This yearlong endeavor looks at how four farmers are evaluating technology and agronomic information that can boost the productivity of their operations.
Landon Aldinger has questions; his fields have answers. While this year's corn and soybeans grow, he's trying out new practices he hopes will enhance productivity and profitability in the years to come.
The Iowa Falls, Iowa, farmer believes one growth opportunity lies in keeping his corn hale and hardy.
Aldinger is zeroing in on best-management practices for corn fungicides. He says an effective fungicide applied at tassel can boost yields, but multiple factors come into play. Beyond the presence and severity of disease, he says there are also hybrid interactions, environmental factors and timing issues.
"Fungicides are a key to maintaining corn health but (application) timing is crucial," says Aldinger, who farms with his father, Mike. "We want to identify hybrids that benefit the most from a fungicide, find the optimum application window and examine cost versus reward of split applications."
Aldinger is working with BASF Innovation Specialist Mike Behrhorst on a trial to answer those and other questions.
"Northern corn blight was a major problem last year, and we saw massive benefits from applying Headline AMP at the tassel stage," Behrhorst notes. "Landon wants to fine-tune his fungicide program to optimize corn health and get a better handle on the economics of a sequential application."
Behrhorst says an application at VT is the biggest "bang for the buck" strategy. There is, however, plenty of evidence that an earlier application, at V5, can help enhance plant health and enhance yield.
"No matter if we are cool and wet, or hot and dry, or any other combination of weather, we see plant health benefits, so we're looking at environmental factors as well as disease issues," he says.
One thing's clear: Corn fungicides aren't as effective on nutrient-challenged soils, and that's another focus.
The variable-rate fertilizer program is expanding on the Aldinger farm to reduce costs and increase efficiency. Grids of 2.5 acres provide the framework, and data from the Aldinger farm and others help formulate nutrient prescriptions.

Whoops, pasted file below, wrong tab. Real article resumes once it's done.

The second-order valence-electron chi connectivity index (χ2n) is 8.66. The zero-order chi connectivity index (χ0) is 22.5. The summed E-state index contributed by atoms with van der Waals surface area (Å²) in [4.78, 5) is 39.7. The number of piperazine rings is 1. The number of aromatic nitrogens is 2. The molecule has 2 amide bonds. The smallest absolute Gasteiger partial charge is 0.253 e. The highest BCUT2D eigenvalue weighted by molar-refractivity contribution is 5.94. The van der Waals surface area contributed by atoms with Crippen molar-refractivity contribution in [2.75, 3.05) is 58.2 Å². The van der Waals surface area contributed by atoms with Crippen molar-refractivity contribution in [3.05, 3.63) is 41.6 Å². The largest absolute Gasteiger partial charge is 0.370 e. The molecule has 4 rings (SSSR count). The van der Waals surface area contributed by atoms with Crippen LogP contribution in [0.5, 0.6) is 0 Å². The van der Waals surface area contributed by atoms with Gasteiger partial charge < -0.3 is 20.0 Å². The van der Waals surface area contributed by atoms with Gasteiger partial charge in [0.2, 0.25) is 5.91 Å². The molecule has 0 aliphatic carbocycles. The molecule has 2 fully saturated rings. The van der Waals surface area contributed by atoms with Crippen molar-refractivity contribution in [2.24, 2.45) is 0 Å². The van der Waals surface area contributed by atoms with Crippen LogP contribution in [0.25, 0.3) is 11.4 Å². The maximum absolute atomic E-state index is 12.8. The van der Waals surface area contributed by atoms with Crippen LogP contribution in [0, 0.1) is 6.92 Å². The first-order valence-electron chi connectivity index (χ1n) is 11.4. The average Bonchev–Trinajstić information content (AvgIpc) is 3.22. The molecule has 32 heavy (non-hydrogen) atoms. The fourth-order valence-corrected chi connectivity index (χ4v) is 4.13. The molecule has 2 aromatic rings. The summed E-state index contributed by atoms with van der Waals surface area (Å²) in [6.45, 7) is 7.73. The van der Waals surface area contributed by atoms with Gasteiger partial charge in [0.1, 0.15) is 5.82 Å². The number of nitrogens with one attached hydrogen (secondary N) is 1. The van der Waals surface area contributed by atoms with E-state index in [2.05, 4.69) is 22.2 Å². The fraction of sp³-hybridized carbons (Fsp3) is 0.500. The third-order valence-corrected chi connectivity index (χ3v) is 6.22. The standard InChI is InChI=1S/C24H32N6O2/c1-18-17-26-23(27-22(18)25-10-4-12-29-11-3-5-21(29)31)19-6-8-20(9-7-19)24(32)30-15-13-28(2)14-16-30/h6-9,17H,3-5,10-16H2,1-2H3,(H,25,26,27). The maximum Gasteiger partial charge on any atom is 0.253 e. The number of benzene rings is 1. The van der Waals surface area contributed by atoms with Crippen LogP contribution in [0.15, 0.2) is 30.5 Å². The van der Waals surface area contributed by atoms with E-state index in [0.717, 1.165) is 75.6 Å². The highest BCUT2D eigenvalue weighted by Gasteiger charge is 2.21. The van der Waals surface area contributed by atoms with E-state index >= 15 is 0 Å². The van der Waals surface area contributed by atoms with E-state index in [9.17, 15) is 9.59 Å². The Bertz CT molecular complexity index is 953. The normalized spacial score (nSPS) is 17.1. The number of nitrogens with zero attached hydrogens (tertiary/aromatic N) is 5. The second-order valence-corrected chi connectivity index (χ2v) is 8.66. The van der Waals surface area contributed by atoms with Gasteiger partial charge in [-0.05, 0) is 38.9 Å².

"We partner with SciMax Solutions to make better informed rate decisions," Aldinger explains. "It is a 'big data' approach, but it's localized and includes our own past yield data, cultural practices, etc."
The Aldingers prefer to apply their total nitrogen (N) as anhydrous ammonia in a single pass. They sidedress additional N if nitrogen loss is suspected or if they have a hybrid with a taste for a late-season snack.
"I planted eight hybrids this year, and I'll treat them all a little differently," Aldinger says. "We see differences across the board in how hybrids respond to everything from fungicides to nitrogen. Some of them love late-season feeding, so we try to treat them individually in order to get the most yield from each."
The family has dealerships for Latham Hi-Tech Seeds and Wyffels Hybrids, and, through their own company, Precision Farm Management, the Aldingers provide information for customers' farms as well as their own.
"One thing I've learned is to pay attention to the ratings and the characteristics of the hybrids," Aldinger says. "Everyone knows they're not all the same, but the important question is, how do you manage a specific hybrid to capture its full yield potential?"
Working with Behrhorst, Aldinger will be looking for new weed-control opportunities this summer. Included will be a full-field trial of the recently launched herbicide Armezon PRO to address some of the farm's specific weed-control needs.
"For conventional corn, we want to identify a better way to control grasses without glyphosate," Aldinger says. "We had a trial last year, and the new herbicide looked good, so we've expanded that this year."
Armezon PRO is a postemergence herbicide for broadleaf and grass control. It's particularly effective on waterhemp, a target weed for Aldinger.
"We do a lot of scouting, and I feel our weed-control program has been pretty good; but you have to stay on top of new products, because that's where our improvement will come from," he says.
And improvement, the young farmer knows, is a crop that needs to be harvested each year.